For decades, marketers’ prevailing philosophy regarding data was the more data, the better. Regardless of how directly applicable the data was to their product and their target audience, marketers would collect as much data as possible and sit on it until they could figure out how to use it. This meant that companies could be storing outdated, useless-to-them-but-still-personally-identifiable consumer data for years.
Current privacy data laws make this practice of mass data collection less enticing to marketers by requiring them to tell their users what they are collecting and establishing penalties if collected data is exposed in a breach. While having less data to work with initially can feel threatening, targeted data collection can benefit marketers in multiple ways.
- Risk reduction—Removing non-essential data records eliminates risk of data exposure.
- Operational savings—Focused data collection can decrease data storage costs.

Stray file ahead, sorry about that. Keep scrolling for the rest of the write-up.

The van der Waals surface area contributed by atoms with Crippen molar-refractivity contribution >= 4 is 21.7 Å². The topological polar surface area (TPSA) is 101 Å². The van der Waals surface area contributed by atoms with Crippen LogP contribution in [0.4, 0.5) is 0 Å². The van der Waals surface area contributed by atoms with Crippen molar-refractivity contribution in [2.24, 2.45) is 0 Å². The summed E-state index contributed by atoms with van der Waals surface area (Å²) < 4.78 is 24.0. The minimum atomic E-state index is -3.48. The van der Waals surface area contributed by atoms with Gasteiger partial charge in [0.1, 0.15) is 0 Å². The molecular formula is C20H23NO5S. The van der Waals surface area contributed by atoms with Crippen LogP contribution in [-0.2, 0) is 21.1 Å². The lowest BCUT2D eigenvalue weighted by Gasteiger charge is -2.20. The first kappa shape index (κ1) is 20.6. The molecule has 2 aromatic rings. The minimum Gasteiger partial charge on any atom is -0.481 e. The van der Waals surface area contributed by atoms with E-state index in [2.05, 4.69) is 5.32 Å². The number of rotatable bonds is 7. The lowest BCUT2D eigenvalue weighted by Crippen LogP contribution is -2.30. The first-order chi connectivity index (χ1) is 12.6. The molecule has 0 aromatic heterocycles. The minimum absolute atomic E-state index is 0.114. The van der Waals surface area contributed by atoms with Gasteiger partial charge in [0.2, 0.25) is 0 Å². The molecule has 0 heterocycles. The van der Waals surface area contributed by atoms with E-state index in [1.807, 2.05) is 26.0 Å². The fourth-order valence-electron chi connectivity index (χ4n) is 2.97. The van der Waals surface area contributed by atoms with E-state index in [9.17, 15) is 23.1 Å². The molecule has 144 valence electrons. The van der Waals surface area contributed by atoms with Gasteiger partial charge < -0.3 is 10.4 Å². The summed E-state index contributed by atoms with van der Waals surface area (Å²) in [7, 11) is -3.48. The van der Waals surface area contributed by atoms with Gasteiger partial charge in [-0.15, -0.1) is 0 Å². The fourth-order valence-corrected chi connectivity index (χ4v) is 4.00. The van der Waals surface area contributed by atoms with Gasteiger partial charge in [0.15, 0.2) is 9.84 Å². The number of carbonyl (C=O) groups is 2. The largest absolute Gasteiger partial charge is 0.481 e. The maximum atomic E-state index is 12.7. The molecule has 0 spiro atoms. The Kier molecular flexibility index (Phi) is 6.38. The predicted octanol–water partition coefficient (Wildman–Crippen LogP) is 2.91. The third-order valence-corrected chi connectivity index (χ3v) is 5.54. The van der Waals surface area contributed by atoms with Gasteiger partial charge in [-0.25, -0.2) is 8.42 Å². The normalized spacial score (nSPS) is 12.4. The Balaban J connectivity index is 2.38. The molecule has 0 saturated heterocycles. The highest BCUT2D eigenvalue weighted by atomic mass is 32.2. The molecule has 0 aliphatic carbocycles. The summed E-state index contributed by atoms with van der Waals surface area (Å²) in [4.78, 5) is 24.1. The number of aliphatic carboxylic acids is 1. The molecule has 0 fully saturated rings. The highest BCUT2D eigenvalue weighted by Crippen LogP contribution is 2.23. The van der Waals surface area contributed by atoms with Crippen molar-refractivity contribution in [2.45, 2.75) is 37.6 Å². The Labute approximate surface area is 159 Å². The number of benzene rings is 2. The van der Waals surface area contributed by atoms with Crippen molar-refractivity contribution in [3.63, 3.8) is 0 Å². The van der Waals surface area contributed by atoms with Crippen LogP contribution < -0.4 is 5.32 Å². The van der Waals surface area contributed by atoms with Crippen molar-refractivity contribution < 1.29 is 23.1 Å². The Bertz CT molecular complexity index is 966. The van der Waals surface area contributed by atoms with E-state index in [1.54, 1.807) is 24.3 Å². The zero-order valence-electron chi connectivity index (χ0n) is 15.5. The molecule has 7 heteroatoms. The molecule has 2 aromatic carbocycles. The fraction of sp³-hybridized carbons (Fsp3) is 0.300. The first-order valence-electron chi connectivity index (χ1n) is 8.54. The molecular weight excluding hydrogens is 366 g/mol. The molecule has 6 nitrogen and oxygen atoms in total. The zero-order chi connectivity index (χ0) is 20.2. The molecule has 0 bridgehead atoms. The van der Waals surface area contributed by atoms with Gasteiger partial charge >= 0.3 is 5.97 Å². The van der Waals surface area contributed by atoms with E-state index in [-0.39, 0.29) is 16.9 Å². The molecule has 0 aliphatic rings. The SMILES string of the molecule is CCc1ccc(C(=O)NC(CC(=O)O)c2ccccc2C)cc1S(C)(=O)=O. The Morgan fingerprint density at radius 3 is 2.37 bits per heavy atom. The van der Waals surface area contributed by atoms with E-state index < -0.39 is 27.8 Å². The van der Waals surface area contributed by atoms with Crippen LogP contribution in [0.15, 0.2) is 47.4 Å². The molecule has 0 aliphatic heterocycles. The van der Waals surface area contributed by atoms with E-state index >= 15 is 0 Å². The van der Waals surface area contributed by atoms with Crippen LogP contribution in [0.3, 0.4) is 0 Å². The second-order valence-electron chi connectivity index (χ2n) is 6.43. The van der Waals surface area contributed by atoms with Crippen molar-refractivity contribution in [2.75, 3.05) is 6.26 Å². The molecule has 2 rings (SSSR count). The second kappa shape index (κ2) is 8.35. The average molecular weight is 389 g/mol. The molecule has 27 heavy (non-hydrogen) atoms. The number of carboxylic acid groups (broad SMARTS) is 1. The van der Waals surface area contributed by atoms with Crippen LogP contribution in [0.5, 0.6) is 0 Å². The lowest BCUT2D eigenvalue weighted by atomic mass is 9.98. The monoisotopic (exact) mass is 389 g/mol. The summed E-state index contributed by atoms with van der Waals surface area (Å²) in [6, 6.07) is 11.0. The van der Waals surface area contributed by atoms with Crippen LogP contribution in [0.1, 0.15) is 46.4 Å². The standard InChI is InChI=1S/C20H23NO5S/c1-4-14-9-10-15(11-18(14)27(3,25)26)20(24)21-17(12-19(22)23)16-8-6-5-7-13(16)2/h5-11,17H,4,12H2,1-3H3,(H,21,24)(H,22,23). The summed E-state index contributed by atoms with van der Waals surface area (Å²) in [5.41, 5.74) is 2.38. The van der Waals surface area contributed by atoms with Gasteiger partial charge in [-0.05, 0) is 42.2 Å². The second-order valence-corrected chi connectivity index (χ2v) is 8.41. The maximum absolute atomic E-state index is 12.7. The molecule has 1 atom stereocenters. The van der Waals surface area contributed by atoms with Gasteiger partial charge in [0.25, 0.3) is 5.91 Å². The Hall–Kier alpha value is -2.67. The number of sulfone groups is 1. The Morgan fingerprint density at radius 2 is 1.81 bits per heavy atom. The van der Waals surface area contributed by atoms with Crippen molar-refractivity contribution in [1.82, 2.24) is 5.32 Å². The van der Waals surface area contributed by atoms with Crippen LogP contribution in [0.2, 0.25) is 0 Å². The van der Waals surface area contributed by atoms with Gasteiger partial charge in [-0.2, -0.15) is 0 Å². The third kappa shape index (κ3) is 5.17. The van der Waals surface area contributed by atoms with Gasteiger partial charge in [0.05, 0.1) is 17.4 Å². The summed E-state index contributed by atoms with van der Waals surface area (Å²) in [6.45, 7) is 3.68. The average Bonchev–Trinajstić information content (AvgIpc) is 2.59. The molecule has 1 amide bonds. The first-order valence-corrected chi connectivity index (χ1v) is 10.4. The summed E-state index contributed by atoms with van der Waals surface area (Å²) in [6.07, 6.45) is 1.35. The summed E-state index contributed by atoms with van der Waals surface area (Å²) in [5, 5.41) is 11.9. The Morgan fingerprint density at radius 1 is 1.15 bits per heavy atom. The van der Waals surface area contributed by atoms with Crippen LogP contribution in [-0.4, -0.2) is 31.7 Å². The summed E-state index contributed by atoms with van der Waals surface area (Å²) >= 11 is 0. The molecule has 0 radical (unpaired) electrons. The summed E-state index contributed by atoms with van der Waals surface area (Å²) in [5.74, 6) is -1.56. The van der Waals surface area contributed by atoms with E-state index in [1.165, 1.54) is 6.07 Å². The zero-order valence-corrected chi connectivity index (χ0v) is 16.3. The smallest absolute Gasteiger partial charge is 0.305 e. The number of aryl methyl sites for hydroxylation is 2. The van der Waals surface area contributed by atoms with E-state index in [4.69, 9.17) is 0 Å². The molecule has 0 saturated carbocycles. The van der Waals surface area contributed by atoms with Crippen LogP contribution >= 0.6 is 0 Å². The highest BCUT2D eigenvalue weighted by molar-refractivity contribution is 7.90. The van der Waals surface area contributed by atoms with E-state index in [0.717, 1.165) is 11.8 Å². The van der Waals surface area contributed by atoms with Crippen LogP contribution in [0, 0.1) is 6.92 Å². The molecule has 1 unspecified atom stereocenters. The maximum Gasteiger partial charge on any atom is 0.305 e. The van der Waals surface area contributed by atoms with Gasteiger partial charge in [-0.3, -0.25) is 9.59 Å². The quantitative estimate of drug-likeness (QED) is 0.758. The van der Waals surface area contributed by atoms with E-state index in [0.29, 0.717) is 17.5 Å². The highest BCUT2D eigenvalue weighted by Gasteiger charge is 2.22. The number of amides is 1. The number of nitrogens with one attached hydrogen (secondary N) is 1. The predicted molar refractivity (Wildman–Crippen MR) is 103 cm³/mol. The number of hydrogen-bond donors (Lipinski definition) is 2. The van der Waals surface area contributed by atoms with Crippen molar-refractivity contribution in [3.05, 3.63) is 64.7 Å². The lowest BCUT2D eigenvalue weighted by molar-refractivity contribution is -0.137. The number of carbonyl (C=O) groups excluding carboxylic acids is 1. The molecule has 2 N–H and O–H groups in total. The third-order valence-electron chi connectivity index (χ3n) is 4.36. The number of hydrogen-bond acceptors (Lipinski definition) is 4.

- Increased efficiencies—Fewer records make data sorting/analysis processes more agile.
- Enhanced performance—Intentional collection can improve effectiveness by improving the quality of the data underpinning campaigns.
Many privacy regulations require the creation of a data inventory, also known as a data map. A single-source-of-truth record, a data inventory facilitates tracking a record’s full lifecycle through company systems.
A good data mapping process can find old/bad data, identify unnecessary data, and pinpoint vulnerabilities in collection and storage processes (bad vendors, weak permission structures, etc.).
Internal security measures
It is estimated that a business will fall victim to a ransomware attack every 11 seconds with cybercrime costing the world nearly $6 trillion annually in 2021.
Add in that 68% of business leaders feel their cybersecurity risks are increasing, only 5% of companies’ folders are properly protected, and that data breaches exposed 36 billion records in the first half of 2020. It’s clear that data security is a major concern for both businesses and consumers.